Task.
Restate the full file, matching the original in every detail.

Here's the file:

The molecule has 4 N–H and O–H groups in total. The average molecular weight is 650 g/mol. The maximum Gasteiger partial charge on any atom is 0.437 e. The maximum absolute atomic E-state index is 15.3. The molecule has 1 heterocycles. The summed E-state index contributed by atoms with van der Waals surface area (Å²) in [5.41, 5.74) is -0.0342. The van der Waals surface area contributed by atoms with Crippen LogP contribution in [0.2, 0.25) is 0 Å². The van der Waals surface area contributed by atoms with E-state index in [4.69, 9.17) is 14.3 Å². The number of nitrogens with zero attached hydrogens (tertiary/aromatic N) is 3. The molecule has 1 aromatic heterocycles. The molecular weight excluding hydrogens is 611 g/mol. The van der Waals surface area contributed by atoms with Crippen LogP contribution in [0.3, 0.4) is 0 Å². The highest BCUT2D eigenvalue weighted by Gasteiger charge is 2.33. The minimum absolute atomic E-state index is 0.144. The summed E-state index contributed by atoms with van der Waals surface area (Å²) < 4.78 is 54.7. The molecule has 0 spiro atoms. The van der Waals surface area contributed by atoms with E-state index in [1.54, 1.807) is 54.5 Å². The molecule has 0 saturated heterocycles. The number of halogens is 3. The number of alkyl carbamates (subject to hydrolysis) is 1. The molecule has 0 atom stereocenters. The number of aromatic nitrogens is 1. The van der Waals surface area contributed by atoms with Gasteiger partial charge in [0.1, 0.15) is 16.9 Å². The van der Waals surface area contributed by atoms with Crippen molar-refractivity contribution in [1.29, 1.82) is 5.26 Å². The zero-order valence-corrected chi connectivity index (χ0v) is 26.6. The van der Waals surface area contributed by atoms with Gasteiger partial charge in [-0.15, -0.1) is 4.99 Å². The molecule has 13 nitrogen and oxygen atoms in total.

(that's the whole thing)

The molecule has 4 N–H and O–H groups in total. The average molecular weight is 650 g/mol. The maximum Gasteiger partial charge on any atom is 0.437 e. The maximum absolute atomic E-state index is 15.3. The molecule has 1 heterocycles. The summed E-state index contributed by atoms with van der Waals surface area (Å²) in [5.41, 5.74) is -0.0342. The van der Waals surface area contributed by atoms with Crippen LogP contribution in [0.2, 0.25) is 0 Å². The van der Waals surface area contributed by atoms with E-state index in [4.69, 9.17) is 14.3 Å². The number of nitrogens with zero attached hydrogens (tertiary/aromatic N) is 3. The molecule has 1 aromatic heterocycles. The molecular weight excluding hydrogens is 611 g/mol. The van der Waals surface area contributed by atoms with Crippen LogP contribution in [0.3, 0.4) is 0 Å². The highest BCUT2D eigenvalue weighted by Gasteiger charge is 2.33. The minimum absolute atomic E-state index is 0.144. The summed E-state index contributed by atoms with van der Waals surface area (Å²) < 4.78 is 54.7. The molecule has 0 spiro atoms. The van der Waals surface area contributed by atoms with E-state index in [1.54, 1.807) is 54.5 Å². The molecule has 0 saturated heterocycles. The number of halogens is 3. The number of alkyl carbamates (subject to hydrolysis) is 1. The molecule has 0 atom stereocenters. The number of aromatic nitrogens is 1. The van der Waals surface area contributed by atoms with Gasteiger partial charge in [0.1, 0.15) is 16.9 Å². The van der Waals surface area contributed by atoms with Crippen molar-refractivity contribution in [1.29, 1.82) is 5.26 Å². The zero-order valence-corrected chi connectivity index (χ0v) is 26.6. The van der Waals surface area contributed by atoms with Gasteiger partial charge in [-0.15, -0.1) is 4.99 Å². The molecule has 13 nitrogen and oxygen atoms in total.